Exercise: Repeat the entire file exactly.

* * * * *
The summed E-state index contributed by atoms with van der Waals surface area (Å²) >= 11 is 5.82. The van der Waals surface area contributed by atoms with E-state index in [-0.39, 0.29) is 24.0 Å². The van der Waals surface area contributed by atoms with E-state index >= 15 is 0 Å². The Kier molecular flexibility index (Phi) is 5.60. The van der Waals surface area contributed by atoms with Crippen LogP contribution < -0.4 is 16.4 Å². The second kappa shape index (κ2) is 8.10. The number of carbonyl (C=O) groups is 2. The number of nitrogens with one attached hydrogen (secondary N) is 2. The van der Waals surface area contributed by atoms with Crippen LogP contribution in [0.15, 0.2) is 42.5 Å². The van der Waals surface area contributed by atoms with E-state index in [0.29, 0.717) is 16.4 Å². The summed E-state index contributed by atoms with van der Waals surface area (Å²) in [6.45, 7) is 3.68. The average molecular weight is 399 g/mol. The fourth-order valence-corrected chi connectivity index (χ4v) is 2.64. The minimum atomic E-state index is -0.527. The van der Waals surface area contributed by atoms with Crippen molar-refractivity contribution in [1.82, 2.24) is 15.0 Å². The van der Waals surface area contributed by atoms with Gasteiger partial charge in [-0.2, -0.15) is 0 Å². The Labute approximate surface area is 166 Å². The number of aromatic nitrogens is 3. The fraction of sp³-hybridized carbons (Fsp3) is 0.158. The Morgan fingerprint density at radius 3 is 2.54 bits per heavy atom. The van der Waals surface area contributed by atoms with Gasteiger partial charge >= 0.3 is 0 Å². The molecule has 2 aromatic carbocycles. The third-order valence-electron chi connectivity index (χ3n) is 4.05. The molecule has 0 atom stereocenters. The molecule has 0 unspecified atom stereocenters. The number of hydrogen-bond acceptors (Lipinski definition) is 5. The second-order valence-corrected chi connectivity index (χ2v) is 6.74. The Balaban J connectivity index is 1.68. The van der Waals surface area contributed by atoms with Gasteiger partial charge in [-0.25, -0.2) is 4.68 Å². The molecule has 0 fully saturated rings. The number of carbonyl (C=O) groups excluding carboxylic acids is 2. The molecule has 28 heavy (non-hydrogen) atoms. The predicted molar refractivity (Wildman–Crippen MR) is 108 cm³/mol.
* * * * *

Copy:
The summed E-state index contributed by atoms with van der Waals surface area (Å²) >= 11 is 5.82. The van der Waals surface area contributed by atoms with E-state index in [-0.39, 0.29) is 24.0 Å². The van der Waals surface area contributed by atoms with E-state index >= 15 is 0 Å². The Kier molecular flexibility index (Phi) is 5.60. The van der Waals surface area contributed by atoms with Crippen LogP contribution < -0.4 is 16.4 Å². The second kappa shape index (κ2) is 8.10. The number of carbonyl (C=O) groups is 2. The number of nitrogens with one attached hydrogen (secondary N) is 2. The van der Waals surface area contributed by atoms with Crippen LogP contribution in [0.15, 0.2) is 42.5 Å². The van der Waals surface area contributed by atoms with E-state index in [0.29, 0.717) is 16.4 Å². The summed E-state index contributed by atoms with van der Waals surface area (Å²) in [6.45, 7) is 3.68. The average molecular weight is 399 g/mol. The fourth-order valence-corrected chi connectivity index (χ4v) is 2.64. The minimum atomic E-state index is -0.527. The van der Waals surface area contributed by atoms with Crippen molar-refractivity contribution in [1.82, 2.24) is 15.0 Å². The van der Waals surface area contributed by atoms with Gasteiger partial charge in [-0.2, -0.15) is 0 Å². The Labute approximate surface area is 166 Å². The number of aromatic nitrogens is 3. The fraction of sp³-hybridized carbons (Fsp3) is 0.158. The Morgan fingerprint density at radius 3 is 2.54 bits per heavy atom. The van der Waals surface area contributed by atoms with Gasteiger partial charge >= 0.3 is 0 Å². The molecule has 2 aromatic carbocycles. The third-order valence-electron chi connectivity index (χ3n) is 4.05. The molecule has 0 atom stereocenters. The molecule has 0 unspecified atom stereocenters. The number of hydrogen-bond acceptors (Lipinski definition) is 5. The second-order valence-corrected chi connectivity index (χ2v) is 6.74. The Balaban J connectivity index is 1.68. The van der Waals surface area contributed by atoms with Gasteiger partial charge in [-0.25, -0.2) is 4.68 Å². The molecule has 0 fully saturated rings. The number of carbonyl (C=O) groups excluding carboxylic acids is 2. The molecule has 28 heavy (non-hydrogen) atoms. The predicted molar refractivity (Wildman–Crippen MR) is 108 cm³/mol.